Jose ROJAS, Plaintiff and Appellant, v. Marion WOODS, as Director of the State Department of Social Services, Defendantand Respondent.
This is a class action, attacking the validity of a regulation adopted by defendant, the Director of the State Department of Social Services. As far as is here pertinent, that regulation requires that an applicant for relief under the Aid for Dependent Children Act be disqualified for receiving such aid for a period of 30 days where he, although then unemployed and actively seeking work, has left a former employment without good cause.1 The program herein involved-usually referred to as AFDC-U-involves a cooperative program between the state and the federal government. The contention here made by appellant is that, although a pertinent federal regulation grants to the state the option of imposing such a limitation,2 the language of the California statute-especially section 11201 of the Welfare and Institutions Code-allows of no such limitation.
While this case was pending, and during the briefing stage in this court, the Legislature amended section 11201 to provide expressly for the limitation herein involved. It is contended that that legislation rendered this case moot. However, the trial court issued a preliminary injunction, restraining the defendant from enforcing the limitation pending final decision of the case on its merits. That injunction provided that payments made pursuant to it were “subject to future offset in the event it is ultimately determined the named plaintiff and all others similarly situated are not to have been entitled to such benefits.” In the light of that provision, we cannot say that the case is moot as to the plaintiff and the other members of the class he represents. While the provision above quoted speaks only of an “offset,” thus impliedly not requiring repayment except from future benefits lawfully grantable, we cannot, on the record before us, say that there may not have been, or may not in the future be, benefits subject to the “offset.”
It is admitted that section 11201, as it stood at the time herein involved, did not contain language, now incorporated in it by the amendment, that accepted the option granted to this state by the federal law. Defendant here argues that sections 11205 and 11250 of the Welfare and Institutions Code support the regulation before us. Those sections read as follows:
Section 11205 provides:
“It is the object and purpose of this chapter to provide aid for children whose dependency is caused by circumstances defined in Sections 11250 and 11251, to keep children in their own homes wherever possible, and to provide the best substitute for their own homes for those children who must be given foster care.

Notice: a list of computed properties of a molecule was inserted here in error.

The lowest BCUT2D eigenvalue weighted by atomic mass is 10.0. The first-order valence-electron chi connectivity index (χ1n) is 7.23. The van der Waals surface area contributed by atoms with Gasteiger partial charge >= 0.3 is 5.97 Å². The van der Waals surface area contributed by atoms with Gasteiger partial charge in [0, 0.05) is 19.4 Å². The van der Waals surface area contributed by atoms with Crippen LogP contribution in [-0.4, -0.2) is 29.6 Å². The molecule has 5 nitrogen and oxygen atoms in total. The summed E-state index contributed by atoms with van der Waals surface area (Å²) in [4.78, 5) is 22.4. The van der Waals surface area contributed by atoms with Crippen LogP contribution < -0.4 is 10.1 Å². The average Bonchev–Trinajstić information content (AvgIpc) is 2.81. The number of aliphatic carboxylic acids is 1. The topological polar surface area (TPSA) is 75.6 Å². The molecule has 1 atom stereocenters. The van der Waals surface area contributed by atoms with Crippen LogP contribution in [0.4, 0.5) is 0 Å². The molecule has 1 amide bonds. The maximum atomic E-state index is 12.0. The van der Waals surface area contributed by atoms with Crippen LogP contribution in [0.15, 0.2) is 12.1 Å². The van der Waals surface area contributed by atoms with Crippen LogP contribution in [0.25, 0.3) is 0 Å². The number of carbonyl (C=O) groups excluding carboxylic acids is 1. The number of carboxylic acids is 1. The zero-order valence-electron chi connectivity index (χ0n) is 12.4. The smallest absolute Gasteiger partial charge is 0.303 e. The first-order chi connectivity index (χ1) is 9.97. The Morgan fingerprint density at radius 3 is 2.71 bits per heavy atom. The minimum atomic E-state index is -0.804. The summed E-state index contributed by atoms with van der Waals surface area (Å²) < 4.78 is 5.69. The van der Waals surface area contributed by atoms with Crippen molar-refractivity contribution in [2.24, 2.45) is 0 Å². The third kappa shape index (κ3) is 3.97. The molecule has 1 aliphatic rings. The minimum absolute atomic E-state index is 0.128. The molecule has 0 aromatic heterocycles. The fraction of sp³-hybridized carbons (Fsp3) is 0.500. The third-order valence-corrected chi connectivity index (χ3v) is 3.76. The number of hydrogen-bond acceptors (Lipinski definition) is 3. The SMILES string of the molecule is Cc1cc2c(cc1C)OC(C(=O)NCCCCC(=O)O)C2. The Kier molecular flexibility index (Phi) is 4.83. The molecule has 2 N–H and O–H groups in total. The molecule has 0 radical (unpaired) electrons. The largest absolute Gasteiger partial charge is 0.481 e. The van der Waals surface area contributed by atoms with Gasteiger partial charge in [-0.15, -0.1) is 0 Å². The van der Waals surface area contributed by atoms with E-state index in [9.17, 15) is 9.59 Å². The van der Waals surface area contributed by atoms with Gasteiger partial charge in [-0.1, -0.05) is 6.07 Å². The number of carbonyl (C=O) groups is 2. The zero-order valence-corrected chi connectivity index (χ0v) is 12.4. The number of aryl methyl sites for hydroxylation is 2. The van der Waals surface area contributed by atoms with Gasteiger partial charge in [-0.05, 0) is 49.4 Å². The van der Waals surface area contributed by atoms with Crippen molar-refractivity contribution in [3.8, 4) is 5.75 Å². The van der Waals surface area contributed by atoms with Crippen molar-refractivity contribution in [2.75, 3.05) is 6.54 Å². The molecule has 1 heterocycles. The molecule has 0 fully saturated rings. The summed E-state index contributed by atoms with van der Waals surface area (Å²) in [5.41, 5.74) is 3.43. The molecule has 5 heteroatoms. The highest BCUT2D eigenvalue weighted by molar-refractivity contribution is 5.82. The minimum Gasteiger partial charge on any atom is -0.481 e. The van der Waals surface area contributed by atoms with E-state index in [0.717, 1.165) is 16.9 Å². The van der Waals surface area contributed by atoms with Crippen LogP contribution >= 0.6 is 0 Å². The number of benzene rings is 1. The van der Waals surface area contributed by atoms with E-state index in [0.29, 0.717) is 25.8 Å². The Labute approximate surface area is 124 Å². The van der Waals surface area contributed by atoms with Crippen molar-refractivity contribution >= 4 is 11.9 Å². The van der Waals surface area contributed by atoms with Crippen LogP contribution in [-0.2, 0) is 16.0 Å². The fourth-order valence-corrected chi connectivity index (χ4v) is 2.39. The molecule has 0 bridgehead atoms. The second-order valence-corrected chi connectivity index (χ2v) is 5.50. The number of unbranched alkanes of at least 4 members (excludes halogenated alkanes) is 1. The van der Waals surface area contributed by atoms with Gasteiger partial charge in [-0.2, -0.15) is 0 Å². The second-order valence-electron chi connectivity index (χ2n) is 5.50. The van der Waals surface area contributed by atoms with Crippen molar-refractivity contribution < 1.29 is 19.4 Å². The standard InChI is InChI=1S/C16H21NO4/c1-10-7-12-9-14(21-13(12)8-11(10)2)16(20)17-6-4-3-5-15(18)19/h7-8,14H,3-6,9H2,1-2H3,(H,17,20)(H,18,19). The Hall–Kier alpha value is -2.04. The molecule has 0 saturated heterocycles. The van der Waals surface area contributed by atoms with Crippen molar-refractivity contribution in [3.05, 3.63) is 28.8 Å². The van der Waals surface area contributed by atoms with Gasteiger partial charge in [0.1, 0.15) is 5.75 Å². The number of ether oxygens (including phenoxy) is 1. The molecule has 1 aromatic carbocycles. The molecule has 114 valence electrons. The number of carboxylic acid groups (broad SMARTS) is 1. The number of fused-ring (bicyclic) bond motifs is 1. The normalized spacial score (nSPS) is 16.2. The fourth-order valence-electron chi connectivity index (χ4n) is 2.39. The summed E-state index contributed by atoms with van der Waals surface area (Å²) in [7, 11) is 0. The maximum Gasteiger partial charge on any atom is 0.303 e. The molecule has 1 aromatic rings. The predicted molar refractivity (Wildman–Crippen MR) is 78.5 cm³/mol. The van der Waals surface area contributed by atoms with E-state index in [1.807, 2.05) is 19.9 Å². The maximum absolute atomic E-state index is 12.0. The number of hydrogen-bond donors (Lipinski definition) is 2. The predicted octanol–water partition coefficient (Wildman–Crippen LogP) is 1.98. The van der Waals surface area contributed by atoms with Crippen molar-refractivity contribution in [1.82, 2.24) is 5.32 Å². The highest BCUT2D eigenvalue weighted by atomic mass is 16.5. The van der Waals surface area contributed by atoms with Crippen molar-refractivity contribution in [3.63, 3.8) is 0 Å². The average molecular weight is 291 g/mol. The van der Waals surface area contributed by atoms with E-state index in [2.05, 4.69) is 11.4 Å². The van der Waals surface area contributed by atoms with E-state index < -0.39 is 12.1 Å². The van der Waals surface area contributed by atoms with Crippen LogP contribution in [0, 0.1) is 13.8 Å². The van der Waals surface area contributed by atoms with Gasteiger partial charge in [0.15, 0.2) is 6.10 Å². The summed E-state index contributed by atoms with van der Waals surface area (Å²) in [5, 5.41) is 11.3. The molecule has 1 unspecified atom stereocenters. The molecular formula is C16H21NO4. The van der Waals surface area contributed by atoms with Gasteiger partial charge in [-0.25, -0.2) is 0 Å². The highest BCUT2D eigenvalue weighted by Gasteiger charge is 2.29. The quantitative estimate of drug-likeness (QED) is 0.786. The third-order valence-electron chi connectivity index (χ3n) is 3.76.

“Those engaged in the administration of aid under this chapter are responsible to the community for its effective, humane, and economical administration.
“It is the intent of the Legislature that the children shall be given every opportunity to progress in the educational system and that their capacity for such shall not be impaired by nutritional deficiencies. The employment and self-maintenance of parents of needy children shall be encouraged to the maximum extent and this chapter shall be administered in such a way that needy children and their parents will be encouraged and inspired to assist in their own maintenance. The department shall take all steps necessary to implement this section.”
Section 11250 provides, in pertinent part, as follows:
Aid, services or both shall be granted under the provisions of this chapter, and subject to the regulations of the department, to families with related children under the age of 18 years ... in need thereof because they have been deprived of parental support or care due to:
“ * * *
“(c) The unemployment of a parent or parents.” The contention is that, since those sections imply that pressure should be put on parents to become self-supporting, the regulation here before us is no more than an legitimate implementation of that basic purpose. We cannot accept that argument. Prior to the amendment, the statutes contained a requirement directed to that purpose-namely a requirement that the parent actively seek employment, and accept suitable employment if available. We can see, in the statutory scheme as a whole, no legislative intent to require anything more by way of inducing or pressuring a parent to become self-supporting. The additional pressure which the defendant sought by the regulation to impose was always available to the Legislature; until the amendment the Legislature had not chosen to utilize it. The defendant had no power to impose a mode of pressure that the Legislature had not elected to adopt.
The judgment is reversed.
I would affirm the judgment. In my opinion the regulation in question is authorized by Welfare and Institutions Code sections 11205 and 11250.
1. The briefs for plaintiff contain a long account of his financial and personal problems, leading to his decision to resign from a current job (involving moonlighting to support his family) and seek to return to his former occupation as a seaman. Those factors might, arguably, have supported an attack on the departmental finding that he had left his job without good cause. But such an attack could only be made by a proceeding for administrative mandate under section 1094.5 of the Code of Civil Procedure. The order certifying the present case as a class action limited the issue to the validity, on its face, of the regulation herein involved.
2. Batterton v. Francis (1977) 432 U.S. 416, 97 S.Ct. 2399, 53 L.Ed.2d 448.
KINGSLEY, Associate Justice.
WOODS, J., concurs.